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Even before COVID, LGBTQ+ youth faced a high risk of homelessness. The pandemic only made things worse.

Trans woman shares her journey from homelessness to hope

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A group of LGBTQ+ young people at the Casa Ruby homeless shelter are shown during a spring interview with the Urban Health Media Project.

Squashed between friends on a plush couch at a shelter for homeless LGBTQ+ young people, Jada Doll talked about what happened after she began to express her identity as a transgender woman.

She moved in with her boyfriend when she was a senior in high school. But Doll – that’s the name she chose – said her family refused to let her back into their Manassas, Va. home when the couple broke up. The reason, said Doll: She had begun to identify as a female. She wound up in the nearby woods that became her home for almost three years.

“When it was raining,’’ the 22-year-old said in a recent interview, “I couldn’t feel my toes.” 

Jada Doll is shown at the Casa Ruby shelter in DC this spring. Photo by Pooja Singh, Urban Health Media Project

Before the pandemic, LGBTQ+ youth had a higher risk of homelessness and the health problems that come with it – from nagging toothaches to life-long trauma.

Then COVID-19 forced families to stay home together, exacerbating the domestic conflicts over gender and sexuality that have driven some young people into the street.

Casa Ruby, the shelter that Doll entered, reports a 60% increase in clients in the past year. The non-profit in the Dupont Circle neighborhood offers housing, preventative healthcare and social services to LGBTQ+ youth. 

Many of the new homeless had no choice. Violence against LGBTQ+ youth often ‘’starts at home,’’ said Keith Pollard, a case manager at Supporting and Mentoring Youth Advocates and Leaders (SMYAL), a Washington non-profit that shelters about three dozen homeless LGBTQ+ youth. About 95 percent of SMYAL residents were thrown out because of their sexuality or gender identity.

Doll said she felt her family ganged up against her when she started to identify as a trans female. That, Pollard said, is a familiar story: “It starts with not being able to explore gender, with ‘Mom caught me with a skirt on’ or ‘Mom caught me with makeup on and put me out.’’’

‘They see you as a prostitute’

Being homeless can lead to a multitude of health and safety issues, but LGBTQ+ youth face unique, additional challenges.

Fear of violence looms over their heads, both on the street and in public shelters. Some shelters, Doll said, are “like jail. Other residents, she said, “can hurt us, and they don’t care if they hurt us.”

Sexual assault is an even larger worry. “They can also rape you in a shelter,’’ said another resident of Casa Ruby who calls herself Raven Queen.

Such fears are founded, according to Tearra Walker, who has lived in shelters and now helps find housing for the homeless. Some older shelter residents are sexual predators, she said, and young LGBTQ+ people “can get caught up in someone’s web.”  

The streets can be even worse. Doll said insults are hurled at LGBTQ+ youth — “They see you as a prostitute.’’ In fact, said SMYAL’s Pollard, many of these young people resort to ‘‘survival sex’’ to secure a place to sleep at night. 

“Once you’re out there on the street past four hours, you gonna be losing it,’’ said Nicholas Boyd, a Casa Ruby resident. “You gotta find someone to talk to, someone to socialize with, because the feeling of aloneness is scary.” 

Physical health suffers as well. Pollard said that when young people come in off the street, they’re often malnourished or underweight, because “they’re just eating anything they can get their hands on.’’ That, plus lack of sleep, can also lead to attention deficits, mood disorders or suppressed immunity to disease and infection. Many suffer from sexually transmitted diseases and infections, including HIV, he said.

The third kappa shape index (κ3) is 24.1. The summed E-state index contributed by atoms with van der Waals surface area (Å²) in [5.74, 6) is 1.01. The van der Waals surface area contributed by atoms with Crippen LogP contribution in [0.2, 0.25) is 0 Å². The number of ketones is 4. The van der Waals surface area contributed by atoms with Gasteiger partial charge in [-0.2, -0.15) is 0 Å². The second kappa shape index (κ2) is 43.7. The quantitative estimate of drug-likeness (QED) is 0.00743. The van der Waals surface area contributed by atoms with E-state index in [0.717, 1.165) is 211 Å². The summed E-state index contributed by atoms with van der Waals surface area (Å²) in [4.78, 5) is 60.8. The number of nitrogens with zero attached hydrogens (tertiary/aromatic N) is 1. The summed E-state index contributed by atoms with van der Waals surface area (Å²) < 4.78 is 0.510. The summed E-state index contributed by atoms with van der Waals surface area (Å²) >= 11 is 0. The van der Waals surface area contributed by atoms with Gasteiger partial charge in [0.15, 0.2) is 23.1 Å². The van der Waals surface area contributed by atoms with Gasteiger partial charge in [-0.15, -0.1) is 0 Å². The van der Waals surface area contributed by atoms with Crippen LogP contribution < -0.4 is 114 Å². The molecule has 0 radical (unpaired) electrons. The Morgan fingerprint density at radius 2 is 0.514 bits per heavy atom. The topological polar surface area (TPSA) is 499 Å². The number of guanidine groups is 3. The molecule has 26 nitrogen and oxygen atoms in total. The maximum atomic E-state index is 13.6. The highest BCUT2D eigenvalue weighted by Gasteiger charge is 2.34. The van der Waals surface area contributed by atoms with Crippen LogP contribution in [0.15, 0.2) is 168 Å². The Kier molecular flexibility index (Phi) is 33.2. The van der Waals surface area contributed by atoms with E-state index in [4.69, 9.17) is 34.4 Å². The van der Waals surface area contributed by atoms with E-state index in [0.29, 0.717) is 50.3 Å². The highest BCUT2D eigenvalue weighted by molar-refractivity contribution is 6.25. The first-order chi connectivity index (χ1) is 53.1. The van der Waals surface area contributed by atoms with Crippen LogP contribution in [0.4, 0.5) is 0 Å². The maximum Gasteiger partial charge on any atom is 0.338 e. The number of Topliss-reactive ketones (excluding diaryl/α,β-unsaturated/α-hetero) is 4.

For more than two years, Doll lived under a canopy of trees, protected from the elements only by flimsy tents. Hygiene and privacy were the first casualties; she recalled having to use a water bottle to shower “with everyone watching.” 

She ate “just about anything, like, raw stuff.” She neglected to brush her teeth. She suffered insomnia and panic attacks that continued even in the safe haven of Casa Ruby. 

Brian Klausner, medical director of community population health at WakeMed hospital in Raleigh, N.C., works with the chronically homeless through a partnership with a local federally-funded health care clinic. He said their average life expectancy is about 50 (compared to 79 years for all Americans). The homeless are more likely to have suffered childhood traumas — sexual abuse, incarcerated parents, drug use in the home — which increase the risk of health issues such as heart disease, cancer, stroke and suicide, said Klausner, a primary care physician. And homelessness itself exacts a cost.  

The pandemic has upped that cost. As a result of COVID restrictions, Pollard said, his organization saw an increase in drug and alcohol use as well as physical and verbal altercations: “A lot of folks were doing things that were risky, (like) going outside without a mask, interacting with large groups of people, because they could not take the isolation.’’

‘A lot to handle’

Olivia Rodriguez-Nunez said that when her older sister threatened to attack her because she’d begun to identify as a trans woman, their mother flew from Bolivia to Washington to intervene – on the side of the older sister, to “kick me out.’’ 

Rodriguez-Nunez’s sister, Mariela Demerick, said in a phone interview that she blames Olivia – who she calls “Mark” – for being abusive and three months behind on rent. Their mother flew up “to come set order to this home,” she said. 

Olivia Rodriguez-Nunuez shown walking in front of her transitional DC home in April. Photo By Jojo Brew, Urban Health Media Project 

Demerick insisted that “it had nothing to do with his choice of sexuality,” but declined to call Olivia by her preferred name and pronouns and blamed hormones for making her sibling erratic. 

“I’ve chosen to remove Mark out of my life.” she said. 

Rodriguez-Nunez said she fled her family home in the Columbia Heights neighborhood because “having two people gang up on me, it was a lot to handle,’’ But she felt safe at Casa Ruby, which aims to be more than a shelter, but also a home where queer, transgender and gender non-conforming people can escape fear of discrimination, harassment and violence. Above all, places like Casa Ruby and SMYAL try to offer the one thing their young clients often lack: consistency.

Oliva Rodriguez-Nunez is shown with her dog in a picture from her youth. Photo Courtesy of Olivia Rodriguez-Nunez

Doll is now living in a transitional apartment provided by SYMAL, while Rodriguez-Nunez was referred to a transitional group home run by the Wanda Alston Foundation. 

“Our folks have had a lot of people give up on them,’’ Pollard said. “Parents or guardians give up on them because they don’t agree with their sexuality or gender identity and kick them out.’’ Teachers,foster parents or group homes also give up on kids, sometimes, he said, “just because they’re troubled.’’